Attractions Nearby Amalfi, Day Trips and Excursions

(Amalfi, Campania, Italy)

View of the stunning Positano shorelineBeing located in Campania, tourists staying in Amalfi have the added advantage that they are close to many spectacular attractions and cities steeped in Italian history. Close to Amalfi and home to a population of just over one million people, Naples is a major Italian city featuring some of Campania's most noteworthy attractions.

Located some 46 km / 29 miles to the north-west of Amalfi, Pompeii can be easily reached in well under an hour. Pompeii is the famous site of the world's most well-known volcano eruption and disaster, when Mount Vesuvius covered the city with molten lava and red-hot ashes in 79 AD, and consequently preserved the ruins for tourists of today. At 282 km / 175 miles north-west of Amalfi, Rome is a little further away, but to many, the excursion is more than worth the three-hour journey.

Further image of the Positano coast


Many people would argue that Positano is the most beautiful of all Italy's many coastal towns and at just 16 km / 10 miles to the west of Amalfi, it really is close enough for you to make up your own mind. However, do bear in mind that Positano is a town of steps, with many steep stairways connecting the main streets and attractions. The main landmark here is without a shadow of a doubt the historic church named the Chiesa di Santa Maria Assunta, which dominates the Piazza Flavio Gioia and features a dramatic ceramic dome, which always glistens when the sun is shining.

Picture of Sorrento


At roughly 31 km / 19 miles west of Amalfi, Sorrento is easy to get to by a number of different means, such as buses or cars. Brimming with character and cobblestone alleyways, Sorrento has grown to become a thriving beach resort, with a number of the best attractions being related to its stunning coastline. If you have arrived in Sorrento and are simply looking for a good beach, then the Marina Grande is hard to beat and just a short walk from the central square named the Piazza Tasso. However, if it is views that you crave, then take your camera and head on up to the Villa Comunale park.

Photograph of boats taken at the Isle of Capri

Isle of Capri

An idyllic island within the Bay of Naples, Capri is amongst the most popular excursions in this part of Italy. Tourists staying in Amalfi are strongly advised to consider a day trip to Capri. In the peak of summer, the island welcomes upwards of 5,000 tourists each day, who arrive on ferries and hydrofoils, and come to soak up the Mediterranean charm and sightsee within Capri Town. Attractions in the town include the 17th-century Chiesa di Santo Stefano and the Giardini di Augusto (Gardens of Augustus), where the sea views are quite simply breathtaking. Capri is also a true haven for water sports, which are at their most plentiful around the Marina Grande and the Marina Piccola.

Image of ancient Pompeii


One of Italy's most visited of all its many tourist attractions, those holidaying in Amalfi really should make the effort to visit the ancient town of Pompeii, especially as it is so close by. The spectacular ruins of Pompeii have been carefully excavated and offer a true insight into past city life. The Porta Marina sea gate marks the entrance to the ruins, where you can find iconic landmarks, such as the Temple of Apollo (Tempio di Apollo), the Forum (Foro) and the Temple of Jupiter (Tempio di Giove).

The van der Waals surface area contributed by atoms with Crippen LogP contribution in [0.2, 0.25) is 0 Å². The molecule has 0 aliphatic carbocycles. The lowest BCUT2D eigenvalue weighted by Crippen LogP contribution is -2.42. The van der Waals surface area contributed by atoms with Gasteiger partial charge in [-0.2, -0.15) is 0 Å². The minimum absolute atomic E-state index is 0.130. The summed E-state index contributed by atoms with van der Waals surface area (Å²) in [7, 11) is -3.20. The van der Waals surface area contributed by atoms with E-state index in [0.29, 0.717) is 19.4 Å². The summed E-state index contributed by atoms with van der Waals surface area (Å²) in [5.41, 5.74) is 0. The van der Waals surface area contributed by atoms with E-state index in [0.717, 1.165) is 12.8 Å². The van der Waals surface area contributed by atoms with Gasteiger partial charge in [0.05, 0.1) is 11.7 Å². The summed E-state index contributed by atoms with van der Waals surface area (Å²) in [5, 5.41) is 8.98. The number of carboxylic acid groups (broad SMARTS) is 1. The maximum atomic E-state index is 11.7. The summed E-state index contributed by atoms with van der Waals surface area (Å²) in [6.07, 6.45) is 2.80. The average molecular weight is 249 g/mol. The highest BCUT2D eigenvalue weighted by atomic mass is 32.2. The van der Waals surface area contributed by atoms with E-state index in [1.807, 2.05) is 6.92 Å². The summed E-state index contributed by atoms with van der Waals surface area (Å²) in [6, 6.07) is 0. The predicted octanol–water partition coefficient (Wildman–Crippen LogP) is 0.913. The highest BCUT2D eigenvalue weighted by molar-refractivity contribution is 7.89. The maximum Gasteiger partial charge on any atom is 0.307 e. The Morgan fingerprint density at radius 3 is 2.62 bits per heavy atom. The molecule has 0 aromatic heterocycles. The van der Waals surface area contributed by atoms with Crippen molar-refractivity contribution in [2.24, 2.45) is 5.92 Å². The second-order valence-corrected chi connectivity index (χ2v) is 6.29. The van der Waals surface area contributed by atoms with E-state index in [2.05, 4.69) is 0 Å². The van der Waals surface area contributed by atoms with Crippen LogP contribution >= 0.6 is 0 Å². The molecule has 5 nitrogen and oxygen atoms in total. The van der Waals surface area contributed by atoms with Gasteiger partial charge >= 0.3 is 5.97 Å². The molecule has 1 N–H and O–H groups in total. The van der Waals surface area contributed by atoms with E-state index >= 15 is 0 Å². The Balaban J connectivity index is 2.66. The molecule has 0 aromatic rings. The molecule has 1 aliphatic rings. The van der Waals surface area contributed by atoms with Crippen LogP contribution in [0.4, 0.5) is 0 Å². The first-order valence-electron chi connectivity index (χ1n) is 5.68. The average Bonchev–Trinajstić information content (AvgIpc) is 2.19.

Open hours: April to October, daily - 08:30 to 17:30; November to March, daily - 08:30 to 17:00
Admission: charge

Picture of Naples (Napoli) marina

Naples (Napoli)

Naples is known as 'Napoli' by local Italians and those arriving from Amalfi will find the city around 72 km / 45 miles to the north-west. The Bay of Naples is a breathtaking waterfront, while Mount Vesuvius provides a rather unique and special backdrop. Attractions in Naples are often historic and can be explored by either bus or walking tours, with highlights including the Palazzo Reale, the Palazzo Serra di Cassano, the Piazza Matteotti, the San Francesco di Paola, the Teatro San Carlo (San Carlo Theatre), and the Napoli Sotterranea, which comprises an underground series of tunnels and rooms, once used by soldiers during the 6th century.

Photo of hotel pool at Ravello


A stylish summer resort, which has been extensively pedestrianised, Ravello is close to a number of noteworthy coastal attractions, such as the towns of Maiori and Minori. Ravello is to be found just 7 km / 4 miles to the north of Amalfi and visitors can expect to find some gorgeous views of the Amalfi Coast, along with an 11th century cathedral on the town's central Piazza Duomo, and the famous Villa Rufolo and its gorgeous 19th-century gardens. Ravello has become known as the 'City of Music', due to its extensive calendar of classical music concerts and summer Music Festival (Festival Musicale).

Aerial image of Salerno


Salerno is extremely close to Amalfi, at a mere 24 km / 15 miles to the east. This is quite a contrast to the pretty town of Amalfi, and Salerno is actually a large city, with an interesting medieval quarter and an attractive coastal promenade. Salerno's cathedral is amongst the most historic attractions and was actually first constructed by the Normans during the 11th century, being remodelled several times over the years. Located on the Via Benedetto Croce, the walk to reach the Castello di Arechi along the Via Risorgimento may be a little steep, but the views are more than worth the effort.